A further knock-on effect of this space saving tech is it allows Sony to squeeze in larger speakers and the V75 has 2x 20W drivers for a total output of 40W as opposed to the 20W Teac was able to fit inside the NS-X1. Of course this isn't remotely close to the larger premium audiophile docks like the Monitor Audio i-deck 200 (140W), Audyssey South of Market (200W), B&W Zeppelin Air (160W) and Libratone Live (150W), but they clearly aren't who Sony sees as direct rivals. The V75 is a fashion product.
The good news is the V75's audio performance isn't entirely style over substance. The bad news is it still leaves a lot to be desired. On the plus side delivery is immediately warm and bassy (the near-defacto sound signature employed these days) and 40W, while not window shaking, is loud enough for a bedroom or kitchen. The trouble is over a longer period of listening it also becomes apparent that the V75 lacks both deep lows and detailed highs with audio sounding clipped of its extremes. This impacts all genres of music and the array of equaliser options (Rock, Pop, Jazz, Classic, Vocal, Hip Hop, Flat) are hefty, stereotypical jumps when more subtle adjustment is needed.
Another concern is the stereo separation. Despite its wide form factor, the V75 has a near mono delivery. This isn't the end of the world, but it is a problem when the lows and highs leave a lot to be desired creating a muffled end result. Meanwhile Bluetooth suffers from the omission of aptX (which was so successful in the NAD Viso 1) so wireless playback is noticeably downgraded compared to direct connection to the dock or when playing a CD.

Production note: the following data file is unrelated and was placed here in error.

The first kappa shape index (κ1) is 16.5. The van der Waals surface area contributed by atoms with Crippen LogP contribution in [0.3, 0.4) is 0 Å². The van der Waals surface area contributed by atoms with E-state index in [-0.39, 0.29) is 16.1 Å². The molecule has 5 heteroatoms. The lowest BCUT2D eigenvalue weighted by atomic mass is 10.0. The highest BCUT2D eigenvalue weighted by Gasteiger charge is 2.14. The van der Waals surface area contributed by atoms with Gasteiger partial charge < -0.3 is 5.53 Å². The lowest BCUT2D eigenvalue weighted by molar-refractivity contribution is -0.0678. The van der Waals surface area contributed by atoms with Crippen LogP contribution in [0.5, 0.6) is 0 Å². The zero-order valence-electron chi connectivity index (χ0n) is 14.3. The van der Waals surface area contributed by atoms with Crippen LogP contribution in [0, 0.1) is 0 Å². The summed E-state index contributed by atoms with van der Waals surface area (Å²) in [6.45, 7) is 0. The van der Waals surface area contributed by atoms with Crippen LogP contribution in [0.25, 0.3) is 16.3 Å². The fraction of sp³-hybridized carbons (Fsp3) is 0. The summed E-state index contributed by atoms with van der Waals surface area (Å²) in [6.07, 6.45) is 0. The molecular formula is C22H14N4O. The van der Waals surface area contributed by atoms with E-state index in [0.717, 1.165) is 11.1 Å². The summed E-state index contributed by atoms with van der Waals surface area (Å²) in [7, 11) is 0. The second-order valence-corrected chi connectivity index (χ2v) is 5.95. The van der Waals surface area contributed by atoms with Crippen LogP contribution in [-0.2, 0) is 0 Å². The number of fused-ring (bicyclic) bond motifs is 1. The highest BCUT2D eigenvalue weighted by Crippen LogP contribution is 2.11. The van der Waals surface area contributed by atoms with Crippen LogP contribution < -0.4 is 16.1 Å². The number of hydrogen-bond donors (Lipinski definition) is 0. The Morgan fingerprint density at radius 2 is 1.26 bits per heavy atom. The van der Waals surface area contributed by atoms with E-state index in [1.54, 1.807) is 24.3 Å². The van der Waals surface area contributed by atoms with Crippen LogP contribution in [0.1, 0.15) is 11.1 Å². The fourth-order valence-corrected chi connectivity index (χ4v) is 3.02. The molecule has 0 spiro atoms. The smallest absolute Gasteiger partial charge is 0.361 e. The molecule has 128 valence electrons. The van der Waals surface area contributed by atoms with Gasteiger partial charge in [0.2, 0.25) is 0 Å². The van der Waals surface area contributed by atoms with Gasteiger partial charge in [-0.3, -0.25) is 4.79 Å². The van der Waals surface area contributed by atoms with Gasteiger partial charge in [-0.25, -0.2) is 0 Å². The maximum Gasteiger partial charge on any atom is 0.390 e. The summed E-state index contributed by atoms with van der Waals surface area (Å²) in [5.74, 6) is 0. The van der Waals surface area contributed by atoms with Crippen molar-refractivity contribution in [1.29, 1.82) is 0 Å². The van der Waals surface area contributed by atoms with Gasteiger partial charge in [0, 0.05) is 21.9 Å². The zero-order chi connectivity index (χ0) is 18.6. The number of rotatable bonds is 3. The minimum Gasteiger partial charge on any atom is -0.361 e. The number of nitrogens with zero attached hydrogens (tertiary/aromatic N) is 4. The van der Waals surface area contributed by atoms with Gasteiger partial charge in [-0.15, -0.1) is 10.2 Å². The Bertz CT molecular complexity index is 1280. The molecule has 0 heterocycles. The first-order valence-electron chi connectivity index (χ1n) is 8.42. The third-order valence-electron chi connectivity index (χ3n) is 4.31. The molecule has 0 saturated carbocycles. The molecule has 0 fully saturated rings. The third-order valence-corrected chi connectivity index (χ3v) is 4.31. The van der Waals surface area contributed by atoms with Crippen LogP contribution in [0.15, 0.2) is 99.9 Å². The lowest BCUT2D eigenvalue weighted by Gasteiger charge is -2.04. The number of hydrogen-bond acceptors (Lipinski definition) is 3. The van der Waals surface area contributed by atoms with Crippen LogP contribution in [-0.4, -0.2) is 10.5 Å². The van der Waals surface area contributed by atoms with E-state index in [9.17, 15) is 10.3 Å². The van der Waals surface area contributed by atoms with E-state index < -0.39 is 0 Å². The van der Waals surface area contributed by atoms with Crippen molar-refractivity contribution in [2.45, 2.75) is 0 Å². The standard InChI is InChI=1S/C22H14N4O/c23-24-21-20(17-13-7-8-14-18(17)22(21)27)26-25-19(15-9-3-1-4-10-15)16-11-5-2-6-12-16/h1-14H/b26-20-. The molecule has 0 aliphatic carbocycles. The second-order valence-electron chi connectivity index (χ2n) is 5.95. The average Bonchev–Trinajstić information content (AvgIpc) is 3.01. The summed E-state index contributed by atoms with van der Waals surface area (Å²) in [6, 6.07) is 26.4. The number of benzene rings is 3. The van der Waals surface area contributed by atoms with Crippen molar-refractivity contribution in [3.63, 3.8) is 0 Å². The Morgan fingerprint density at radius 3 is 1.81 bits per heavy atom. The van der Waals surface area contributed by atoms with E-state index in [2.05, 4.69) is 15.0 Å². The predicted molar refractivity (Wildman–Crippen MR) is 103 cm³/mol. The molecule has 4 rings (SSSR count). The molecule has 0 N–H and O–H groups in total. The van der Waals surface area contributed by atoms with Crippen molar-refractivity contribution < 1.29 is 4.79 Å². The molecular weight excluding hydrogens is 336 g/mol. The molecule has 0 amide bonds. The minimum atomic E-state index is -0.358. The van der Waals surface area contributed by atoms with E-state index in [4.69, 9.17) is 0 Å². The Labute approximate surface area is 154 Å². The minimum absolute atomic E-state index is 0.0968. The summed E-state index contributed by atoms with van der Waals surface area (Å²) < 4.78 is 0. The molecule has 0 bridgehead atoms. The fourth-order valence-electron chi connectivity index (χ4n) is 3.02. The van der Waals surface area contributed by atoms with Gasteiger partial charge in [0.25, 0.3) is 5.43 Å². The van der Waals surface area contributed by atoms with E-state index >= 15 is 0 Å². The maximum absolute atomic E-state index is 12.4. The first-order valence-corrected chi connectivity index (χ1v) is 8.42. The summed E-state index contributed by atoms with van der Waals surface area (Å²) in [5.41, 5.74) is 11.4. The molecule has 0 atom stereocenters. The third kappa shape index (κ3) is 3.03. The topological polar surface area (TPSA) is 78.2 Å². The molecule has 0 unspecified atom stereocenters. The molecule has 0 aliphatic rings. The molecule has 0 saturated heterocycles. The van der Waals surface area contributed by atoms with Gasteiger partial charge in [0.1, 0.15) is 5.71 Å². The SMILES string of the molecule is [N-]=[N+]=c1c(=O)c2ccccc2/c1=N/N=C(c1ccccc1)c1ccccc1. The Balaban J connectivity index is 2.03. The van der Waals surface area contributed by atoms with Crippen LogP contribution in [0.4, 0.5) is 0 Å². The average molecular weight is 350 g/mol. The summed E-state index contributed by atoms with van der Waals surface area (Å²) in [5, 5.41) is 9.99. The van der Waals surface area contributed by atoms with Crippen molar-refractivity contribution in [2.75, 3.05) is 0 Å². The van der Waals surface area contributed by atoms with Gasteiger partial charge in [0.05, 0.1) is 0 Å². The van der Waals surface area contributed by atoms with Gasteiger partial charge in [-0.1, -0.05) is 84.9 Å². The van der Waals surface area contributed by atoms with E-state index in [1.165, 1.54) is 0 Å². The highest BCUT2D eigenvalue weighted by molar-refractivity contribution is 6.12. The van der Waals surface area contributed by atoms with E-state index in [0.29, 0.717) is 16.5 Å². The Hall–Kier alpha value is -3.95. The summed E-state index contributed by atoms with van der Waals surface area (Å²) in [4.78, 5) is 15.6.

It is important to stress here that for the design the V75 sounds better than you might expect (and it is a step up on the equally gaunt NS-X1), but take that caveat out and it doesn't impress.
Here we hit the second snag of a fashion product: price. A well made, very thin dock which sounds good for its dimensions is fine at the right price, but with an official RRP of £299 that drops it into the same category of the likes of the Monitor Audio i-deck 200 (£250) and Audyssey South of Market (£299). Both docks are streets ahead of the V75 in terms of performance and while they aren't uber thin, their actual footprints aren't significantly bigger. This causes Sony a headache because while it may not consider these models as rivals, we do.
The Sony V75 is an impressive feat of engineering. The attractive ultra slim design suggests yelling into a tin can would produce better sound quality, but it is actually reasonably loud and fairly bassy. The trouble is in reality the size saving isn't huge compared to many premium docks and at £300 it is priced among a number of audiophile gems. Thin may be 'in' for many sectors of technology, but when it comes to audio no-one has yet cracked the compromise in price/performance.